I think you misread me, the abundance of documentation is an excellent feature of Java! But sheer volume of documentation doesn''t mean that all of it is quality. Sun sends out developer hints regularly that teach a couple aspects of Java. This is an EXCELLENT aspect of Sun''s support of Java. These are GREAT! However I find it amusing that they sometimes explain that most of the examples in books and provided by us experts are wrong (we are just lucky our code happens to work 99% of the time because of some quirks). I''m specifically referring to the developer tip about running a program''s main Swing invocations from a separate thread. Virtually *no* example shows this and I''d be willing to bet 99% of all Java programmers don''t do it! (I''m *not* talking about Swing timers)

I''m referring to the December 8, 2003 Tech tip, quote: "Looking at this simple program, you might assume that there''s nothing wrong with it. Similar programs are in practically every tutorial and article on Swing, including those in the Core Java Technologies Tech Tips."

It''s quirks like these (including the fact that this "error" is in virtually all examples) that are killing Java.

Omar F. Rodriguez 03/12/04 01:22:57 PM EST

You just touch or mention a very funny fact.

You know that because i had that problem years ago, because i let that some other program take care of MIME types in my machine, the OS manages that, some other application take control or care of that particular kind of file, JAR in this case, you are just mentioning little thing that can be solve, believe me i had those troubles too, my respect to you because your large career, sorry to hear about "No good documentation"
But if there is no any Doc how is there are some many Java Developers? how DO they learn to do the things they must do to work?

About Java3D if you read carefully EULA and other notes, is still newly created is something still in development, some people think that MS .NET is something NEW and Original, they copied everything that Java has been developing thru years,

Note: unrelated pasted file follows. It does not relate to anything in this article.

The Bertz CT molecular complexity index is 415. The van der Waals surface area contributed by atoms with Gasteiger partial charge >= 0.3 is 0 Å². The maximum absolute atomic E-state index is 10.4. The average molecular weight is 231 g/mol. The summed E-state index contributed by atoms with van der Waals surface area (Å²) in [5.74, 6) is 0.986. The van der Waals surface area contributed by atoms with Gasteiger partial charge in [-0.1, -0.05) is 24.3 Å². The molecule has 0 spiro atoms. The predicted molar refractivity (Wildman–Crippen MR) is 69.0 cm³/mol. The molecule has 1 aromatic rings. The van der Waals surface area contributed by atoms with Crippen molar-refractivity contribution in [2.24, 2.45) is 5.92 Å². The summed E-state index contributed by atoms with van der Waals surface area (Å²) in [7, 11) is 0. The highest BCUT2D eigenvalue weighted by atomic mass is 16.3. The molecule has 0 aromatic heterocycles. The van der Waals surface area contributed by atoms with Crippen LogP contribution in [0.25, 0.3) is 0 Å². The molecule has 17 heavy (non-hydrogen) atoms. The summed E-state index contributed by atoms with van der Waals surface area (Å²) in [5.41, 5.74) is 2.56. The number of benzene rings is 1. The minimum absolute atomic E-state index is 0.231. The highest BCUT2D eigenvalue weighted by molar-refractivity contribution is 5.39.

John Wright 03/12/04 01:12:04 PM EST

There is a difference between what I desire as a seasoned technical veteran and what I want my users experience to be. Yes, for the naive user "Webstart" is a fascinating deployment idea (assuming they have Java already installed). But in my opinion it has many flaws.

Java has a LOT of documentation (unfortunately not all of it very good). My personal library is now 24 Java books. I consider the availability of documentation an excellent feature of Java. Unfortunately once you get past doing the basics documented in the books the API documentation is often sparse or misleading. And I speak as a seven plus year veteran Java software developer.

Windows has spoiled people - yes, why learn arcane complex technical tricks and details if you can just click and run something?

I''ve deployed over a half dozen Java applications worldwide and I field a lot of confused questions wondering why, when a user double clicks on a JAR file, a compression program (usually WinRAR or UltimateZip) tries to uncompress your program rather than letting Java run it! Classpath issues drive myself and my associates crazy even after *years* of experience dealing with them.

Add in problems like the legality of distributing Java 3D. Sun says we can freely include it on a CD but we can''t make it available on a webpage (might be downloaded by someone in a prohibited country) we have to point our customers to Sun''s webpages.

Java has some excellent design features (and many that are very annoying too) and I cringe at the thought of changing languages again (I''ve used two dozen languages over my career). For me Java was to be the "last" language I learned. But now I find myself investigating alternatives.

Provide native compilers for Windows and Linux and I''d probably not give another language a second thought.

Omar F. Rodriguez 03/12/04 11:47:28 AM EST

And One more thing is the same people that say that UNIX sucks comparing to Windows, why? because is much easier manage a Windows server that a UNIX to them. Windows world has spoiled many people